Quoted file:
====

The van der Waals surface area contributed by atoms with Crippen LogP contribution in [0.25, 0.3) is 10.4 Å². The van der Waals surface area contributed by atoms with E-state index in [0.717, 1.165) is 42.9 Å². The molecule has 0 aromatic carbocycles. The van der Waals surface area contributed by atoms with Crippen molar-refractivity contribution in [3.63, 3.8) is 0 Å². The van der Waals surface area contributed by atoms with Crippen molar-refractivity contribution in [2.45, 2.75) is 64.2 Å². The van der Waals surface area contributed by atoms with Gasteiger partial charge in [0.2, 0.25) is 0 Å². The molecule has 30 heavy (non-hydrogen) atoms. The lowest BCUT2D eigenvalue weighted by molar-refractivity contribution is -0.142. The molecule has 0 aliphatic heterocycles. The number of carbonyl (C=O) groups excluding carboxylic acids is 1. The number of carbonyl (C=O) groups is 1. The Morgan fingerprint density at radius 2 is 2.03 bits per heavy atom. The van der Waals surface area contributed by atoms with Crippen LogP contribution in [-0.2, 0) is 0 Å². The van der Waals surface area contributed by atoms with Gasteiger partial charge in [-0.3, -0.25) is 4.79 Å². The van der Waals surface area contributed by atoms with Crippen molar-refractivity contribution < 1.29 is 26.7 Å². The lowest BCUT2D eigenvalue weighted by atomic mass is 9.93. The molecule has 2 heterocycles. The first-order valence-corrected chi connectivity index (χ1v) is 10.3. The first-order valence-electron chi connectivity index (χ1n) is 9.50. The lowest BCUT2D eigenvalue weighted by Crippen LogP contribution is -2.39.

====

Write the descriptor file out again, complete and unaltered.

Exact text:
The van der Waals surface area contributed by atoms with Crippen LogP contribution in [0.25, 0.3) is 10.4 Å². The van der Waals surface area contributed by atoms with E-state index in [0.717, 1.165) is 42.9 Å². The molecule has 0 aromatic carbocycles. The van der Waals surface area contributed by atoms with Crippen molar-refractivity contribution in [3.63, 3.8) is 0 Å². The van der Waals surface area contributed by atoms with Crippen molar-refractivity contribution in [2.45, 2.75) is 64.2 Å². The van der Waals surface area contributed by atoms with Gasteiger partial charge in [0.2, 0.25) is 0 Å². The molecule has 30 heavy (non-hydrogen) atoms. The lowest BCUT2D eigenvalue weighted by molar-refractivity contribution is -0.142. The molecule has 0 aliphatic heterocycles. The number of carbonyl (C=O) groups excluding carboxylic acids is 1. The number of carbonyl (C=O) groups is 1. The Morgan fingerprint density at radius 2 is 2.03 bits per heavy atom. The van der Waals surface area contributed by atoms with Crippen LogP contribution in [-0.2, 0) is 0 Å². The van der Waals surface area contributed by atoms with Gasteiger partial charge in [-0.3, -0.25) is 4.79 Å². The van der Waals surface area contributed by atoms with Crippen molar-refractivity contribution < 1.29 is 26.7 Å². The lowest BCUT2D eigenvalue weighted by atomic mass is 9.93. The molecule has 2 heterocycles. The first-order valence-corrected chi connectivity index (χ1v) is 10.3. The first-order valence-electron chi connectivity index (χ1n) is 9.50. The lowest BCUT2D eigenvalue weighted by Crippen LogP contribution is -2.39.